From his humble beginnings as an art student in the British countryside, Brian Eno walked into the public consciousness as the glamorous eccentric singing back-up vocals from the sound booth at Roxy Music gigs. What happened next is the stuff of which legends are made. As the austere, sexual deviant of the art rock crowd, he recorded a slew of albums that set the pace for the next ten years. As a restless intellectual, he cultivated the theories that evolved the way we think of music and changed the way we view recording studios. As a producer, he crystallised the most vital moments from pop behemoths like U2, David Bowie, and Talking Heads. He is a founding father of art rock, glam, ambient and no wave. Brian Eno took apart the 1970s, only to reshape the decade and many of its most exciting artists in his own image. The ripples of his accomplishments can be felt in every decade that followed. These days, the man - who spends much of his time as an installation artist and lecturer - is preparing for the release of his first solo pop album in more than two decades. Another Day On Earth comes at the crest of resurging interest in his music and ideas, as new generations look back and discover for the first time the curious jewels that defined one of the most influential cultural figures of the last 40 years.
1948 to 1970
On May 15, 1948, Brian Peter George St. John le Baptiste de la Salle Eno is born in Woodbridge, Suffolk, an East Anglican riverside village dating back to the 10th century. He attends Catholic schools until age 16 then enrols in a two-year program at Suffolk's Ipswich Art School, one of the longest established art-societies in the country. There, Eno meets artist and staff member Tom Phillips, who becomes a major influence on his early development, introducing him to John Cage's Silence, a book of lectures and essays on the integration of Eastern philosophies into contemporary music. Occasional visits to the school by British avant-garde composer Cornelius Cardew also leave an impression on the young Eno, imprinting ideas that would later develop his sense of music as an intellectual sounding board.
In 1964, while still a student, Brian takes part in his first band, the Black Aces. The only remaining artefact from the project is a photograph, in which he is holding a pair of drumsticks. Even before learning to play conventional musical instruments, he starts collecting and playing with tape recorders. By the time he leaves Ipswich in 1965, he owns over 30 machines, though only two actually work properly. Around the same time, the Who's debut, The Who Sings My Generation, emerges; Eno is greatly inspired by the amount of energy the Who bring to rock. He begins 1968 by writing a limited edition theoretical manifesto, Music For Non- Musicians, and forming a performance art collective called Merchant Taylor's Simultaneous Cabinet. They perform works by himself and contemporary composers like La Monte Young and Cornelius Cardew. Eno then starts his second band, the Maxwell Demon, with fellow student and guitarist Anthony Grafton. They record only once, on Christmas Day, 1968, a 4-track recording called "Ellis B. Compton Blues." Late in 1969, at age 21, Eno moves to London to join an artists' commune. Once there, he joins Cardew's Scratch Orchestra. His goal is to avoid regular work, but eventually he runs out of money and takes a job as a paste-up assistant in the advertising section of a local paper. Unhappy, he soon quits and makes a living through buying and selling used electronics. By the end of 1970 things are slowly falling into place. He runs into saxophonist Andy Mackay, whom he'd first met a few years earlier at an avant-garde performance. Though both men are steeped in intellectual music, both have developed a newfound fascination for all things rock. The pair keeps in touch; three months later Eno receives a call from Mackay asking if he's interested in joining a band.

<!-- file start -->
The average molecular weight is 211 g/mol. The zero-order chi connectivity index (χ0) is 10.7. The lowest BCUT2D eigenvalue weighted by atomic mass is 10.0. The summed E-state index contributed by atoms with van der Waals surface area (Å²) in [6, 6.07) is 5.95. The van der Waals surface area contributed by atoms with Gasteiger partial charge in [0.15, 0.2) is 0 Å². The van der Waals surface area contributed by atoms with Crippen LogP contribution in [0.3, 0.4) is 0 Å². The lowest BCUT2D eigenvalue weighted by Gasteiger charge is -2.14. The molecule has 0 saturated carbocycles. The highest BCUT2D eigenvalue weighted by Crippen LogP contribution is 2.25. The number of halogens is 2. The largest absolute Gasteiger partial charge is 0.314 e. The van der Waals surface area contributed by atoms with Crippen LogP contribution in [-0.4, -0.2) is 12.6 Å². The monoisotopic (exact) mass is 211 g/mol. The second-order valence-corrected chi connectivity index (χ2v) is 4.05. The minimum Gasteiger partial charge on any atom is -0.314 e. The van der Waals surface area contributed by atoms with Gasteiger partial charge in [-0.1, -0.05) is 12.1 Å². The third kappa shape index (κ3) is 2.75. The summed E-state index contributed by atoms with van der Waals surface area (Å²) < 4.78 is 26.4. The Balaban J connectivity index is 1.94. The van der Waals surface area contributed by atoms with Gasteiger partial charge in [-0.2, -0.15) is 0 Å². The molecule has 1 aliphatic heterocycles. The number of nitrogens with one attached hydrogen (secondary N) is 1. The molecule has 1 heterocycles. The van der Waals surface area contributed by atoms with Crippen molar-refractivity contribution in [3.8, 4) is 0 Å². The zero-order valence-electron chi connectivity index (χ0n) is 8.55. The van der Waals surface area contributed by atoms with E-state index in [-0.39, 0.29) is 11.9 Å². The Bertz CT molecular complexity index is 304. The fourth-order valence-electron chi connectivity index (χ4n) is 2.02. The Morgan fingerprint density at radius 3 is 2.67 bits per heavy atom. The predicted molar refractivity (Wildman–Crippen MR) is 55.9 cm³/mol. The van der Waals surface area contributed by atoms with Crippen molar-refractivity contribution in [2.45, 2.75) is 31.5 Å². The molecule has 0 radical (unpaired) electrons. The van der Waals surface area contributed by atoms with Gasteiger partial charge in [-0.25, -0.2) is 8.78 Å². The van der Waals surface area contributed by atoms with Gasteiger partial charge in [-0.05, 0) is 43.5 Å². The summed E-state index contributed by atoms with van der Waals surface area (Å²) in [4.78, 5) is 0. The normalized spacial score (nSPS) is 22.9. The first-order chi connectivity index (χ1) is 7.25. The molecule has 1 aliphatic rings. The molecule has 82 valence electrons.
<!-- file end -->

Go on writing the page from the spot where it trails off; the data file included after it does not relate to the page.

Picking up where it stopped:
1971 to 1973
That band is Roxy Music, an act that will go on to set the pace for the glam and art rock movements that follow in its footsteps. The original formation includes Bryan Ferry, Andy Mackay, and Graham Simpson. Eno owns a Revox tape recorder and the band wants to make some demos, so he joins as technical assistant. Mackay brings a synthesiser to the recording sessions, and Eno ends up handling that as well. He joins the band for their initial live performances, but not on stage. Instead he works from the mixing desk in the middle of the audience, adding vocal harmonies when needed. Early audiences are bemused by the fact that a contributing member is stationed so far away from the band and stage.
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